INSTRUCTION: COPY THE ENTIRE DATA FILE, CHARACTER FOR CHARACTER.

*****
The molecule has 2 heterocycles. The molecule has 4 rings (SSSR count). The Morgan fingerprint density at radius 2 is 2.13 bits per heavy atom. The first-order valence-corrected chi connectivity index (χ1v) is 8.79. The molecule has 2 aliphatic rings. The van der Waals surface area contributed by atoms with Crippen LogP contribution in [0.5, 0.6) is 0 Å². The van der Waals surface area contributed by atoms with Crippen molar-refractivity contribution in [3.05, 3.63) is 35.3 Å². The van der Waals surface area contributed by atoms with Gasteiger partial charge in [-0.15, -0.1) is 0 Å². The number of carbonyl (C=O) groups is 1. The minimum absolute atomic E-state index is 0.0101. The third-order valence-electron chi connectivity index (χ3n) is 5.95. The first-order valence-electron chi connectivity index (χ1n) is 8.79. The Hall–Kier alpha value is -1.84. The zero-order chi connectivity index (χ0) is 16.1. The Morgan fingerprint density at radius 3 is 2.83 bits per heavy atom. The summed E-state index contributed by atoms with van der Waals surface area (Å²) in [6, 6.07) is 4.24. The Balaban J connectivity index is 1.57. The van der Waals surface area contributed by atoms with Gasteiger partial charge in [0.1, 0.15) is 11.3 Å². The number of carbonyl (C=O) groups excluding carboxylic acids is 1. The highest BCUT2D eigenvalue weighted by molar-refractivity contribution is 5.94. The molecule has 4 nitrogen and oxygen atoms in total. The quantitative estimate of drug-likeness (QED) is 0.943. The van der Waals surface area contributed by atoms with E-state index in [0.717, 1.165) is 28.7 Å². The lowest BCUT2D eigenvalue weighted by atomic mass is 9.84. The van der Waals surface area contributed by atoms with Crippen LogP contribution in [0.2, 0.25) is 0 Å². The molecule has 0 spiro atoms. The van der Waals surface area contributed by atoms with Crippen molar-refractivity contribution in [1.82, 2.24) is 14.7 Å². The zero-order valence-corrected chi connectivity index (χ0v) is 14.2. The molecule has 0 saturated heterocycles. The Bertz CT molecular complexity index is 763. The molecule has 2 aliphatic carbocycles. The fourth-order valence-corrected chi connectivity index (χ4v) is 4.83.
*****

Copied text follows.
The molecule has 2 heterocycles. The molecule has 4 rings (SSSR count). The Morgan fingerprint density at radius 2 is 2.13 bits per heavy atom. The first-order valence-corrected chi connectivity index (χ1v) is 8.79. The molecule has 2 aliphatic rings. The van der Waals surface area contributed by atoms with Crippen LogP contribution in [0.5, 0.6) is 0 Å². The van der Waals surface area contributed by atoms with Crippen molar-refractivity contribution in [3.05, 3.63) is 35.3 Å². The van der Waals surface area contributed by atoms with Gasteiger partial charge in [-0.15, -0.1) is 0 Å². The number of carbonyl (C=O) groups is 1. The minimum absolute atomic E-state index is 0.0101. The third-order valence-electron chi connectivity index (χ3n) is 5.95. The first-order valence-electron chi connectivity index (χ1n) is 8.79. The Hall–Kier alpha value is -1.84. The zero-order chi connectivity index (χ0) is 16.1. The Morgan fingerprint density at radius 3 is 2.83 bits per heavy atom. The summed E-state index contributed by atoms with van der Waals surface area (Å²) in [6, 6.07) is 4.24. The Balaban J connectivity index is 1.57. The van der Waals surface area contributed by atoms with Gasteiger partial charge in [0.1, 0.15) is 11.3 Å². The number of carbonyl (C=O) groups excluding carboxylic acids is 1. The highest BCUT2D eigenvalue weighted by molar-refractivity contribution is 5.94. The molecule has 4 nitrogen and oxygen atoms in total. The quantitative estimate of drug-likeness (QED) is 0.943. The van der Waals surface area contributed by atoms with E-state index in [0.717, 1.165) is 28.7 Å². The lowest BCUT2D eigenvalue weighted by atomic mass is 9.84. The van der Waals surface area contributed by atoms with Crippen LogP contribution in [0.2, 0.25) is 0 Å². The molecule has 0 spiro atoms. The van der Waals surface area contributed by atoms with Crippen molar-refractivity contribution in [1.82, 2.24) is 14.7 Å². The zero-order valence-corrected chi connectivity index (χ0v) is 14.2. The molecule has 0 saturated heterocycles. The Bertz CT molecular complexity index is 763. The molecule has 2 aliphatic carbocycles. The fourth-order valence-corrected chi connectivity index (χ4v) is 4.83.